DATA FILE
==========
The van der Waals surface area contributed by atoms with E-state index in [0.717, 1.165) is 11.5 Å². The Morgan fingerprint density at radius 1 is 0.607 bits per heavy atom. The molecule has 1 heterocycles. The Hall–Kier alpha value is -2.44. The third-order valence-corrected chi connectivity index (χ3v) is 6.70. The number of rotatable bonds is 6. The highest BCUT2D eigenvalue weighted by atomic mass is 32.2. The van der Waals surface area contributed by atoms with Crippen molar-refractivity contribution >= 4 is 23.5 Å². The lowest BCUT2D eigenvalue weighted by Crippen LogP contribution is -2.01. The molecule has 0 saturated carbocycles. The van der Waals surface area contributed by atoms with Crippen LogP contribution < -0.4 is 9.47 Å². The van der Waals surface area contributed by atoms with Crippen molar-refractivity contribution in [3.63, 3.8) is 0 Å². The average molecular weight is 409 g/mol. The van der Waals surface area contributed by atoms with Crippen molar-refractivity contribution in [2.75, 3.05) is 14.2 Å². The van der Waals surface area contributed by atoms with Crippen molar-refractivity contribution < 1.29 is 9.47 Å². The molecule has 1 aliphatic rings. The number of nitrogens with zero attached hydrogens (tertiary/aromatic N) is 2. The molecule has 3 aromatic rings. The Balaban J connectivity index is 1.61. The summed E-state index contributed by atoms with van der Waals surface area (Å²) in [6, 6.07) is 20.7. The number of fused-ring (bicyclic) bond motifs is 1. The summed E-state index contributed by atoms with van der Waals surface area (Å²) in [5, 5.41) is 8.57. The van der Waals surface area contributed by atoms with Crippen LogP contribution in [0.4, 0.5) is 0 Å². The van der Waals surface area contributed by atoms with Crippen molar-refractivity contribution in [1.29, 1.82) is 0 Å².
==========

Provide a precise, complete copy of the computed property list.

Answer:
The van der Waals surface area contributed by atoms with E-state index in [0.717, 1.165) is 11.5 Å². The Morgan fingerprint density at radius 1 is 0.607 bits per heavy atom. The molecule has 1 heterocycles. The Hall–Kier alpha value is -2.44. The third-order valence-corrected chi connectivity index (χ3v) is 6.70. The number of rotatable bonds is 6. The highest BCUT2D eigenvalue weighted by atomic mass is 32.2. The van der Waals surface area contributed by atoms with Crippen molar-refractivity contribution >= 4 is 23.5 Å². The lowest BCUT2D eigenvalue weighted by Crippen LogP contribution is -2.01. The molecule has 0 saturated carbocycles. The van der Waals surface area contributed by atoms with Crippen LogP contribution < -0.4 is 9.47 Å². The van der Waals surface area contributed by atoms with Crippen molar-refractivity contribution in [3.63, 3.8) is 0 Å². The average molecular weight is 409 g/mol. The van der Waals surface area contributed by atoms with Crippen molar-refractivity contribution in [2.75, 3.05) is 14.2 Å². The van der Waals surface area contributed by atoms with Crippen molar-refractivity contribution < 1.29 is 9.47 Å². The molecule has 1 aliphatic rings. The number of nitrogens with zero attached hydrogens (tertiary/aromatic N) is 2. The molecule has 3 aromatic rings. The Balaban J connectivity index is 1.61. The summed E-state index contributed by atoms with van der Waals surface area (Å²) in [6, 6.07) is 20.7. The number of fused-ring (bicyclic) bond motifs is 1. The summed E-state index contributed by atoms with van der Waals surface area (Å²) in [5, 5.41) is 8.57. The van der Waals surface area contributed by atoms with Crippen LogP contribution in [0.4, 0.5) is 0 Å². The van der Waals surface area contributed by atoms with Crippen molar-refractivity contribution in [1.29, 1.82) is 0 Å².